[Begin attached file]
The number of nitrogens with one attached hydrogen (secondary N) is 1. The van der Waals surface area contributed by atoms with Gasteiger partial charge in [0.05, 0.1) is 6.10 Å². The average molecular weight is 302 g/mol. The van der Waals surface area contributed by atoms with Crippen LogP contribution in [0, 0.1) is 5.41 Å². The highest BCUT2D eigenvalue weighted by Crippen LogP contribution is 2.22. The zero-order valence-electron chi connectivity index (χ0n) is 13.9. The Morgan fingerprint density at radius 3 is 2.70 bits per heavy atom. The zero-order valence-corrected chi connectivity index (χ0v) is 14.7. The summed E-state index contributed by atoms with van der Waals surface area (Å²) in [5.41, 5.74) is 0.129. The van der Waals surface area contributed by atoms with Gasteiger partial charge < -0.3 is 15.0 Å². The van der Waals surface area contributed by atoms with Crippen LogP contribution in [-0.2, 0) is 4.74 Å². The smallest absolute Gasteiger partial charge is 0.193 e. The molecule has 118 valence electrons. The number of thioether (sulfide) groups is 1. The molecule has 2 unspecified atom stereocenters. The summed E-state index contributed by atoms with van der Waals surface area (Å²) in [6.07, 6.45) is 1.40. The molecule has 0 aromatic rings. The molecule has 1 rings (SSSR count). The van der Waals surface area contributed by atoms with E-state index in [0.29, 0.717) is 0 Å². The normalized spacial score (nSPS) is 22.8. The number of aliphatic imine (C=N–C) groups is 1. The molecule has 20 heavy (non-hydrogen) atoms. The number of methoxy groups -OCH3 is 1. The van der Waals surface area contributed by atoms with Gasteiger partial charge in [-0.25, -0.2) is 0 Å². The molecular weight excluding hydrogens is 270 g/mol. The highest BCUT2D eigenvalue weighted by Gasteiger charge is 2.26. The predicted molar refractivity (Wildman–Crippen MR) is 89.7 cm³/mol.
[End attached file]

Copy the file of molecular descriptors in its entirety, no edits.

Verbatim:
The number of nitrogens with one attached hydrogen (secondary N) is 1. The van der Waals surface area contributed by atoms with Gasteiger partial charge in [0.05, 0.1) is 6.10 Å². The average molecular weight is 302 g/mol. The van der Waals surface area contributed by atoms with Crippen LogP contribution in [0, 0.1) is 5.41 Å². The highest BCUT2D eigenvalue weighted by Crippen LogP contribution is 2.22. The zero-order valence-electron chi connectivity index (χ0n) is 13.9. The Morgan fingerprint density at radius 3 is 2.70 bits per heavy atom. The zero-order valence-corrected chi connectivity index (χ0v) is 14.7. The summed E-state index contributed by atoms with van der Waals surface area (Å²) in [5.41, 5.74) is 0.129. The van der Waals surface area contributed by atoms with Gasteiger partial charge < -0.3 is 15.0 Å². The van der Waals surface area contributed by atoms with Crippen LogP contribution in [-0.2, 0) is 4.74 Å². The smallest absolute Gasteiger partial charge is 0.193 e. The molecule has 118 valence electrons. The number of thioether (sulfide) groups is 1. The molecule has 2 unspecified atom stereocenters. The summed E-state index contributed by atoms with van der Waals surface area (Å²) in [6.07, 6.45) is 1.40. The molecule has 0 aromatic rings. The molecule has 1 rings (SSSR count). The van der Waals surface area contributed by atoms with E-state index in [0.29, 0.717) is 0 Å². The normalized spacial score (nSPS) is 22.8. The number of aliphatic imine (C=N–C) groups is 1. The molecule has 20 heavy (non-hydrogen) atoms. The number of methoxy groups -OCH3 is 1. The van der Waals surface area contributed by atoms with Gasteiger partial charge in [-0.25, -0.2) is 0 Å². The molecular weight excluding hydrogens is 270 g/mol. The highest BCUT2D eigenvalue weighted by Gasteiger charge is 2.26. The predicted molar refractivity (Wildman–Crippen MR) is 89.7 cm³/mol.